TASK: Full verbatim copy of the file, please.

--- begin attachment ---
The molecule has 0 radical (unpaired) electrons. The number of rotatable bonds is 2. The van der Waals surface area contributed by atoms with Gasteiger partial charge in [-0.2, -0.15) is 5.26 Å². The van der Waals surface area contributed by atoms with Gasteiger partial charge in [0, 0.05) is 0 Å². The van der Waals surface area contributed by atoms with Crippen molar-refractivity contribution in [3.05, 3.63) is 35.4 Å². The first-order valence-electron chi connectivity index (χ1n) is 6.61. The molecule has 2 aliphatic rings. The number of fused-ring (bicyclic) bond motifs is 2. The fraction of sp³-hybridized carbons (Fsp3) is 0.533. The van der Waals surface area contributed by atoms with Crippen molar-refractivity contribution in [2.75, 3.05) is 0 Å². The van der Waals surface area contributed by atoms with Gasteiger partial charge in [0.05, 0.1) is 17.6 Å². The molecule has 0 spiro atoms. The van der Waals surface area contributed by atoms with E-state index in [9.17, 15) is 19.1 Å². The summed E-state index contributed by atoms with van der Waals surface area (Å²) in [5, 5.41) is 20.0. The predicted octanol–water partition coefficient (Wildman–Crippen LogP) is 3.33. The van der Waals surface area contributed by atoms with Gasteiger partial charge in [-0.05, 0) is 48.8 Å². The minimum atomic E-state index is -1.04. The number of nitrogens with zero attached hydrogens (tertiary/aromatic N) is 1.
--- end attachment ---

The molecule has 0 radical (unpaired) electrons. The number of rotatable bonds is 2. The van der Waals surface area contributed by atoms with Gasteiger partial charge in [-0.2, -0.15) is 5.26 Å². The van der Waals surface area contributed by atoms with Gasteiger partial charge in [0, 0.05) is 0 Å². The van der Waals surface area contributed by atoms with Crippen molar-refractivity contribution in [3.05, 3.63) is 35.4 Å². The first-order valence-electron chi connectivity index (χ1n) is 6.61. The molecule has 2 aliphatic rings. The number of fused-ring (bicyclic) bond motifs is 2. The fraction of sp³-hybridized carbons (Fsp3) is 0.533. The van der Waals surface area contributed by atoms with Crippen molar-refractivity contribution in [2.75, 3.05) is 0 Å². The van der Waals surface area contributed by atoms with Gasteiger partial charge in [0.05, 0.1) is 17.6 Å². The molecule has 0 spiro atoms. The van der Waals surface area contributed by atoms with E-state index in [9.17, 15) is 19.1 Å². The summed E-state index contributed by atoms with van der Waals surface area (Å²) in [5, 5.41) is 20.0. The predicted octanol–water partition coefficient (Wildman–Crippen LogP) is 3.33. The van der Waals surface area contributed by atoms with Gasteiger partial charge in [-0.05, 0) is 48.8 Å². The minimum atomic E-state index is -1.04. The number of nitrogens with zero attached hydrogens (tertiary/aromatic N) is 1.